During my nearly four years as a mother in the Netherlands, it has been a fascinating ride observing the different cultural norms and behaviours associated with motherhood in the Lowlands. Barely out of the “new-mother” gates it became clear to me that Dutch mothers were different – in many ways – to the North American archetype I was used to. On first glance they appeared to be much more relaxed with their pregnancies, births, and subsequent happy babies. Was this really the case?

In the first year as I struggled with difficult decisions regarding breast-feeding (to stop or not?), daycare (am I a bad mother?) and returning to work (how can I abandon my baby?), I often noticed one striking difference between myself and the other Dutch mothers around me: guilt. Or rather, a lack of it.

Back to work
Most working mothers in the Netherlands put their children in creche at the age of 3 months. This is the standard, as Dutch maternity leave extends to 3 months after birth. Of course, some working mothers tack on an additional holiday or leave, but it is rare to see many taking a leave of longer than 4-5 months.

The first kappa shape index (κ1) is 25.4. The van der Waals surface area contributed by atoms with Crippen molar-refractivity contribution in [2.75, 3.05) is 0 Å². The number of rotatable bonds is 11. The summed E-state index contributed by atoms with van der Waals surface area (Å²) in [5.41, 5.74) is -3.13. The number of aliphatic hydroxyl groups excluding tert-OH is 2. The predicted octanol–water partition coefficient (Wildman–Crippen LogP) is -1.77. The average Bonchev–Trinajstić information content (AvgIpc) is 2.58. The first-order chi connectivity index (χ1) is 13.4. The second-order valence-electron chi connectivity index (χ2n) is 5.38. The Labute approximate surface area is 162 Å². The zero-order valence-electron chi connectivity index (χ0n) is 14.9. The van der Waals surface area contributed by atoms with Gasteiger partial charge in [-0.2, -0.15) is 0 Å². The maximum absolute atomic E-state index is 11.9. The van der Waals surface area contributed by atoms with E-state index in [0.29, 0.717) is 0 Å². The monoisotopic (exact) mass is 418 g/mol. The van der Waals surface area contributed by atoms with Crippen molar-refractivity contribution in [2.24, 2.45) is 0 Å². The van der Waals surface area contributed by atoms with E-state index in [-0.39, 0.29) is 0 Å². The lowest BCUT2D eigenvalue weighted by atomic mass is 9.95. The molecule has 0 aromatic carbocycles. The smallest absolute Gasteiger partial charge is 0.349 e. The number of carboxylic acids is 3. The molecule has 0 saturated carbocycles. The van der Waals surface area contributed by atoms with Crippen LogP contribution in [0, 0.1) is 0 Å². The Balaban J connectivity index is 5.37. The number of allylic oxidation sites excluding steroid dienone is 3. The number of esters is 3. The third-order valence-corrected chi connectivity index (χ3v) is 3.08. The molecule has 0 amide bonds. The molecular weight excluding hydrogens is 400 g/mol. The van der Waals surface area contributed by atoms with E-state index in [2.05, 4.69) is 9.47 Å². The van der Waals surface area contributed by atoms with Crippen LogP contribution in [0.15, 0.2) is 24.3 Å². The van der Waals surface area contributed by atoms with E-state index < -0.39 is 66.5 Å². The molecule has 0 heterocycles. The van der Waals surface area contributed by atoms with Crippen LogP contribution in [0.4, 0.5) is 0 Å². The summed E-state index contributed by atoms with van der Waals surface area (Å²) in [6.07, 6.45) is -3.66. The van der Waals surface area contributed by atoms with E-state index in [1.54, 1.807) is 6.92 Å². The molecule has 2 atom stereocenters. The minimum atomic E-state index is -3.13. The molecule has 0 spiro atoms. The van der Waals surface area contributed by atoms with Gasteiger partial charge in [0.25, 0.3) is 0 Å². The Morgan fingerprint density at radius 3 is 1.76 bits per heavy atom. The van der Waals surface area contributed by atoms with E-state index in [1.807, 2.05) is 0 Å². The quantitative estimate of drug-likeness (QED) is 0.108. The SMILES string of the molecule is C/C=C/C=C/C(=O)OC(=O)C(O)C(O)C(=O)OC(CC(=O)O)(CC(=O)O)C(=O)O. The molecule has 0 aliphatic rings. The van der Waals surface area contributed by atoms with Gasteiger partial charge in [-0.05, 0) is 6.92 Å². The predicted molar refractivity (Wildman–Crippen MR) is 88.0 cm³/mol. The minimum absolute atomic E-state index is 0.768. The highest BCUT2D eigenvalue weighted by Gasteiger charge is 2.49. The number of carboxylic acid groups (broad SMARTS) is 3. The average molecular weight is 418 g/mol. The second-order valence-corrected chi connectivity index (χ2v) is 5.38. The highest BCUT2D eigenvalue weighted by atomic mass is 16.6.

For both children, I opted for 7.5 months. I felt this was an acceptable compromise: somewhere between the generous Canadian one-year leave, and the Dutch 3-months. The reactions to this decision, on both sides of the Atlantic, could not have been more different. My Canadian friends and relatives all felt deeply sorry for me: “Only 7.5 months? How are you going to manage? What kind of country do you live in?”. The Dutch reactions, however, were on the complete opposite side of the spectrum and ranged from surprise to incredulousness: “How will you manage this? How can you afford that? Why would you want to??”

Of all comments, the latter caught me most by surprise. The truth was, it was never said in a heartless way. These were loving, caring working mothers, who truthfully wanted to know -and understand- my reasoning for taking a longer leave. For the most part, they knew the Dutch 3-month zwangerschapsverlof  as standard practice, a given, and did not question its right or wrongfulness. Never in these discussions did I ever hear an ounce a guilt surrounding the topic of returning to work. Of course many wished it was different and that they could spend more time with their babies, but a few also outright stated, without shame, that they were happy to have routine, structure and fulfilment back in their lives. Both camps simply accepted the reality and got on with their lives.

Breast or bottle